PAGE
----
[This article was originally published on Switch & Shift]

Today, our organizations are a lot of things…

They are the economic engines of the world. For example, did you know that of the top 150 economic entities in the world, 58% of those entities are corporations — not nations/countries?

They are the places where we occupy some most of our time. Where do we spend more of our life than at work? In a word, nowhere.

They are the things that most prominently dictate the way we live. The way we dress, the amount of vacation we get to take, and the people we see most often — all are determined primarily by our workplace.

Yes, our organizations are many things. One thing they are NOT, however — at least for most of us — is a center of well-being.

People who write (and obsess) about the things I write (and obsess) about often reference statistics and studies about things like employee engagement. You’ve probably heard stats like two out of every three people in the US are not engaged at work. This is true, terrible, and a helpful measurement for us to understand what’s going on, but what if there’s an even bigger problem to contend with?

When we start to think about our work being the “sun” that the rest of our lives orbit around, I think a larger, more all-encompassing, more holistic picture is probably in order.

Something like “well-being” starts to make more sense.

But well-being at work isn’t a pretty picture, either. Only 12% of employees strongly agree that they have substantially higher overall wellbeing because of their employer. 12%! I’m no mathematician, but by my calculations that’s approximately no one whose life is significantly improved by their workplace.

I dare say this issue will become one of the defining human rights issues of our time.

“Now, wait a minute!” you might say in response. At first glance, having a great workplace doesn’t sound nearly as serious as many other human rights issues our society is faced with — it sounds like a “nice to have,” not a “need to have.” But from a Maslow hierarchy standpoint, an organization that promotes your wellbeing is exactly what we need to have.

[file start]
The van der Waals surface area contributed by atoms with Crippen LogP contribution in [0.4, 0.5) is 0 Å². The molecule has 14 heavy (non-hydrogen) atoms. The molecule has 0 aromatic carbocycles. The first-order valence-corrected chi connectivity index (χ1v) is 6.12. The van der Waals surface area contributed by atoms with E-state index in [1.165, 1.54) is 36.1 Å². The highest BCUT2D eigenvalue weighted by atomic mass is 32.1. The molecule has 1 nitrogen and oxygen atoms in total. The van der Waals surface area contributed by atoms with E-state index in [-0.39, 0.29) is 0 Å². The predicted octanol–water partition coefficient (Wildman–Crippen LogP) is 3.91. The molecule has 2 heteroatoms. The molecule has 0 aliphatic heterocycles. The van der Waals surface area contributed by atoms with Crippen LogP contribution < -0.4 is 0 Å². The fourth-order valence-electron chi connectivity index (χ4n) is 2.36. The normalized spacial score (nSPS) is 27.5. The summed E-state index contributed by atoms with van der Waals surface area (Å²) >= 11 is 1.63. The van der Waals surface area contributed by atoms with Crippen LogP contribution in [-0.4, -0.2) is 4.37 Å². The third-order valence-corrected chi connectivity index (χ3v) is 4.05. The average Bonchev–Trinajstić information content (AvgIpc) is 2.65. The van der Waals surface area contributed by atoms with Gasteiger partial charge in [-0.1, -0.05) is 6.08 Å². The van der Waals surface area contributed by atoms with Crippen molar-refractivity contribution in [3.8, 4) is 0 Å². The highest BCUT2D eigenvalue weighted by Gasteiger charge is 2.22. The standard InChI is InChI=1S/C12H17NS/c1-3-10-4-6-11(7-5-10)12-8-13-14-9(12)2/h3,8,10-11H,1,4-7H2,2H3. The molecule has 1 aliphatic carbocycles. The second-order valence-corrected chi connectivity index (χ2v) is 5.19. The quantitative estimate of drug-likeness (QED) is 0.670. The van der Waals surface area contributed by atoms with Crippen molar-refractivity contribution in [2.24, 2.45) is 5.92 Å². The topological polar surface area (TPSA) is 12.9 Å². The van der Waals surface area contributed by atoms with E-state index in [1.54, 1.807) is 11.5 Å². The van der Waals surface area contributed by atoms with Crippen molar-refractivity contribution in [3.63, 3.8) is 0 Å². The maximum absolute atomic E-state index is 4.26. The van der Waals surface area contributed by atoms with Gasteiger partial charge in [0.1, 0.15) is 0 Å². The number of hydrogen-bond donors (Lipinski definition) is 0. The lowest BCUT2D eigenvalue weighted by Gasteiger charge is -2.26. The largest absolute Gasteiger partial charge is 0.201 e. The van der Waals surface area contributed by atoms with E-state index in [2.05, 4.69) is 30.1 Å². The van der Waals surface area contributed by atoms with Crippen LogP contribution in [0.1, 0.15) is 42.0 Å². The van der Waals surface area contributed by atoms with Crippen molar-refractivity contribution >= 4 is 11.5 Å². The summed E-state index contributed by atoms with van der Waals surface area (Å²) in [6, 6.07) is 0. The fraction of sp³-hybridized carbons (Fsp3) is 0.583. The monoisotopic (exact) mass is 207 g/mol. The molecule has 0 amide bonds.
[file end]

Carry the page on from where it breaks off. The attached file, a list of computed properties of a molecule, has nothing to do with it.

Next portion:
A workplace that makes your life better is directly connected to the foundational levels of your needs pyramid. Your job is the way you buy the food you need for sustenance and how you pay for the roof over your noggin’, of course. But it also has an enormous impact on your health and even your mortality rate. It directly affects how much sleep you get (which then directly impacts how well you perform at work). It influences the friends you have and how much you see your family. Research from Gallup even goes so far to say that “Having a job that is disengaging is, in many ways, worse psychologically than having no job at all.”

It might be good to read that last sentence one more time…

“Having a job that is disengaging is, in many ways, worse psychologically than having no job at all.”

Everything in this article is not just my opinion (though I passionately believe it all). This is research based on science and empirical study, and more is piling up daily.

While a “great job” may not be a human rights issue at the level of pure survival, it’s pretty closely tied to many (if not most) of our fundamental needs as human beings. Furthermore, as more of our global citizens are lifted out of poverty and into the working population, the worldwide NEED for meaningful work may very well become one of the most pressing human rights issues of tomorrow.

If we’re smart, we’ll start working on it today.